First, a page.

Did George Washington Exist?

Jesus as a Historical Figure

We know with certainty that George Washington existed.

Even though we were not alive over two hundred years ago to see him with our own eyes, there is no doubt that Washington is a historical figure. We can read his writings, view his portraits, and visit his estate at Mount Vernon. But even if he had not left behind such items, we could still know of his existence due to the testimony of his contemporaries and by his impact on history.

Similarly, we know with certainty that Jesus existed.

We were not alive two thousand years ago to experience his ministry or hear his preaching, but there is no doubt that Jesus is a historical figure. Unlike our first president, Jesus did not leave behind letters or a number of personal belongings. But we can still be certain of his existence, thanks to the testimony of his contemporaries and his tremendous impact on history.

Those who knew Jesus recorded their memories of him.

Matthew and John were both apostles, men who had spent three years with Jesus and observed every aspect of his ministry. Mark is believed to have written his Gospel in Rome, recording the memories of the apostle Peter. Luke wrote his Gospel from eyewitness accounts. Thanks to the four Gospel writers, we have four portraits of the life, words, and actions of Jesus, all written within the lifetime of those who knew him personally.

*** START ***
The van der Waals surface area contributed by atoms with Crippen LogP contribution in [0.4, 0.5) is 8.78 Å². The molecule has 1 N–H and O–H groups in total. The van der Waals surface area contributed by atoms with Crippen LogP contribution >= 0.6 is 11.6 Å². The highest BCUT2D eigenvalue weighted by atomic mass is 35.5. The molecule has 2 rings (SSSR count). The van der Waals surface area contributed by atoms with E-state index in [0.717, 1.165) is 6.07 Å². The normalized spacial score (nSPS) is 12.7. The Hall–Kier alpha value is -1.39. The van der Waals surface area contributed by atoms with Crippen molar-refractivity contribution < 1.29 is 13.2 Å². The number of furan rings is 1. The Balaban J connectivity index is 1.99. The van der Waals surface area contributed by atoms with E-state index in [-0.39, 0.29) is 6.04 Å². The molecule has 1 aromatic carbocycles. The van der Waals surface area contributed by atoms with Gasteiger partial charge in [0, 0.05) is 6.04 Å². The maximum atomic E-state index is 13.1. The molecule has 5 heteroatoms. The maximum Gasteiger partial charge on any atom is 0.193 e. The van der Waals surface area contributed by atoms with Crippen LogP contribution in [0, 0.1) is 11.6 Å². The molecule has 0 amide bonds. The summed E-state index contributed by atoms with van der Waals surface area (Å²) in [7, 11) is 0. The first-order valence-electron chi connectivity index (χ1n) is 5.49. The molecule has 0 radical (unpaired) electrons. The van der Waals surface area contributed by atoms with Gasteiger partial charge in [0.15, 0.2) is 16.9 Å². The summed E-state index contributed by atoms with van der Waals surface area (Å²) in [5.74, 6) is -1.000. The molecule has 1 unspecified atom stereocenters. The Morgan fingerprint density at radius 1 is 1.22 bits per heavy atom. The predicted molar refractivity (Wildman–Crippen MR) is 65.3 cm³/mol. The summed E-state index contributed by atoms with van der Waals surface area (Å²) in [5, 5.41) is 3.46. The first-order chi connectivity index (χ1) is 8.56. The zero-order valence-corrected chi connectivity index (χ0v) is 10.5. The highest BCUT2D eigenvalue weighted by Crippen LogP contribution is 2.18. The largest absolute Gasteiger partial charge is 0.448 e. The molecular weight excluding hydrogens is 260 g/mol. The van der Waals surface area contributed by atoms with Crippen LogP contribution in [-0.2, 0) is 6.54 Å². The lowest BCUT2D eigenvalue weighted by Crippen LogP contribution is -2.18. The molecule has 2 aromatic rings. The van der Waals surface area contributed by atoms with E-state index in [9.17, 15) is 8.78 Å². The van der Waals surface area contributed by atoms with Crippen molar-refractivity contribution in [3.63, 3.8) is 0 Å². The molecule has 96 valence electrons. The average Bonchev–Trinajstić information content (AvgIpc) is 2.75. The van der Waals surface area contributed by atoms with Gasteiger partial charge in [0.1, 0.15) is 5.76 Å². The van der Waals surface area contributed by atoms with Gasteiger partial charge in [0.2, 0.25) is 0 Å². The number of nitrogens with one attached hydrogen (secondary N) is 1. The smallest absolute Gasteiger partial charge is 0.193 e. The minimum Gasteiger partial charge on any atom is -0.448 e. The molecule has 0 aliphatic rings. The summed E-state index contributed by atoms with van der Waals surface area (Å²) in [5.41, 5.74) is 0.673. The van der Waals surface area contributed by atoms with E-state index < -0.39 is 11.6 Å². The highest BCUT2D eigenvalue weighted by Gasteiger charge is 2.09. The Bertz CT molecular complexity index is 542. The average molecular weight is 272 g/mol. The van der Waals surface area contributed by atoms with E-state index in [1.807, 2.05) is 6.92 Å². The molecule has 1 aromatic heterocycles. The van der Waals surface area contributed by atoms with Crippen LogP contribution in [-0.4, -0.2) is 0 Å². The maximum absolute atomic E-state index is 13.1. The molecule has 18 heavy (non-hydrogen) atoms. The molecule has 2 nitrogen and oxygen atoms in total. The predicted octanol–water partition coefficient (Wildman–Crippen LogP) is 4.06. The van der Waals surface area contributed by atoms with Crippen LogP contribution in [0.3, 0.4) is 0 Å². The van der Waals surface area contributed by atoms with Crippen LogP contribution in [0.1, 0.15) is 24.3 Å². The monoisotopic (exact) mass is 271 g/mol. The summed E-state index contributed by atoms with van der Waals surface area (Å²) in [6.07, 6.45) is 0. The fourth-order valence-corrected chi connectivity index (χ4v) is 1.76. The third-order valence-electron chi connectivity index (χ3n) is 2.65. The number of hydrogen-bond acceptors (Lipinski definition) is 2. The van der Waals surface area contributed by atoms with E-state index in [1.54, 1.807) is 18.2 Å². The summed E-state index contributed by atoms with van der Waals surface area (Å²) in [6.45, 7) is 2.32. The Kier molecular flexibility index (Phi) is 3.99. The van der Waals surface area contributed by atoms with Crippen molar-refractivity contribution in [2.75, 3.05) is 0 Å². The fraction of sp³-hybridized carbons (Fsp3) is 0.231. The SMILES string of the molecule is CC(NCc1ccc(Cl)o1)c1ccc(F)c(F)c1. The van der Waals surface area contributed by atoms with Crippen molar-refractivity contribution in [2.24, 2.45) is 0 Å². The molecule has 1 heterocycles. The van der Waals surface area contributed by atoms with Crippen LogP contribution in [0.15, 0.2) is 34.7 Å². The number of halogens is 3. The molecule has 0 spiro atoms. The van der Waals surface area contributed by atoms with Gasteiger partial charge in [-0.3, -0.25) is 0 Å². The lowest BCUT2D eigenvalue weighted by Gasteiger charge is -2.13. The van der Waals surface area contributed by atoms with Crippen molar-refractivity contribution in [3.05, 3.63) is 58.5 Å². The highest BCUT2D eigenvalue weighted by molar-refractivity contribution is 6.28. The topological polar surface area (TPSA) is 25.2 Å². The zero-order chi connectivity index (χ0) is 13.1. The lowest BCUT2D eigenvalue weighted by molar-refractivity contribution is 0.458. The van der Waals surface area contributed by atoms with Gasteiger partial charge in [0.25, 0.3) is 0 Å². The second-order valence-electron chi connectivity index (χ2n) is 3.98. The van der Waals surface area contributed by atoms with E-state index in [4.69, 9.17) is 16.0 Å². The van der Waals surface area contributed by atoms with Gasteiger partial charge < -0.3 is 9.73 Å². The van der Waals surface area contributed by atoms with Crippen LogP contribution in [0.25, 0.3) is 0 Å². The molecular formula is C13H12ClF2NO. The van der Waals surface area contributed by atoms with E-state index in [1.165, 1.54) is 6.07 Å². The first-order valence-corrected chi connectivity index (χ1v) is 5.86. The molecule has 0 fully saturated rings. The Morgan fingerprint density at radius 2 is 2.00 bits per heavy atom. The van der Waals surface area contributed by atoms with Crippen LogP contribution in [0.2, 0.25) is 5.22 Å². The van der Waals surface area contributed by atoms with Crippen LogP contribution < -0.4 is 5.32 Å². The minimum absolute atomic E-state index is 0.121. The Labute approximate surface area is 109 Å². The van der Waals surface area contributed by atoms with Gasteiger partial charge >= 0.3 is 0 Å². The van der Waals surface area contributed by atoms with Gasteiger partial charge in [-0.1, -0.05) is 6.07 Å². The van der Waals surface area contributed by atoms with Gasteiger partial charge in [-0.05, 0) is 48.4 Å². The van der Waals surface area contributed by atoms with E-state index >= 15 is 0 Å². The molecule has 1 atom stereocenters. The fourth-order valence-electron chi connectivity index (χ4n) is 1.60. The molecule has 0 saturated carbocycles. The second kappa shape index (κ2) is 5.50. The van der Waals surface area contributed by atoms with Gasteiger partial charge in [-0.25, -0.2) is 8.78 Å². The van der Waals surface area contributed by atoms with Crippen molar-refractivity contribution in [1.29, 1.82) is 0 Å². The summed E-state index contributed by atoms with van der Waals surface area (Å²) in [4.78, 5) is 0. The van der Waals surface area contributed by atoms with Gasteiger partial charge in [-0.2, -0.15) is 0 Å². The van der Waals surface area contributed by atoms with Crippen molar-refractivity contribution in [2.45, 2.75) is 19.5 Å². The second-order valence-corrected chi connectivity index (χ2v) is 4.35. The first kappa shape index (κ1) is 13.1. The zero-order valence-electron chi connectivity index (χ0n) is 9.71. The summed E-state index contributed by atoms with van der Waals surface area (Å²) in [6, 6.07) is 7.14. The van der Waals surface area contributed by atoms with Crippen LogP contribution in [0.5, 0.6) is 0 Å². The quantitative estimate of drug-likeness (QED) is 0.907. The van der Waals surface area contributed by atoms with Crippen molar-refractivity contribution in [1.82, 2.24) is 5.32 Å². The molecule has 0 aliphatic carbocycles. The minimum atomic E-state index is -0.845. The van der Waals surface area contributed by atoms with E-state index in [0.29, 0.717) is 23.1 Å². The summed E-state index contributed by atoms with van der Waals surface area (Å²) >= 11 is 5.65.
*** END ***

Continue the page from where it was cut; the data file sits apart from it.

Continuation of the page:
In Paul’s letters, we have very early testimony about Jesus.

Paul was a Jewish leader who persecuted the first Christians. After having a conversion experience, he became convinced that Jesus truly was God and became a Christian himself. Although he never met Jesus during his ministry, he personally knew many of the apostles and other eyewitnesses. Many of his letters are preserved as part of the New Testament. These are some of the earliest writings about Jesus, beginning about twenty years after his death and resurrection.

Even without Christian writings, we’d know much about Jesus.

The Jewish historian Josephus and the Roman historian Tacitus both make important references to Jesus in their works, written in the late first century and early second century respectively. From such non-Christian sources alone, we could identify key aspects of his life: Jesus was a Jewish teacher with a large following; many considered him to be the messiah; he was crucified by Pontius Pilate at the instigation of Jewish leaders; worship of him began to spread quickly throughout the Roman Empire.

There can be no doubt that Jesus truly existed.

His life is not vaguely placed, as in a children’s tale, “a long time ago in a land far away.” He lived in first-century Israel, every bit as real as George Washington. His brief life caused a great number of people to leave behind their traditional religious beliefs and start to live as Christians, even in the face of persecution and martyrdom.


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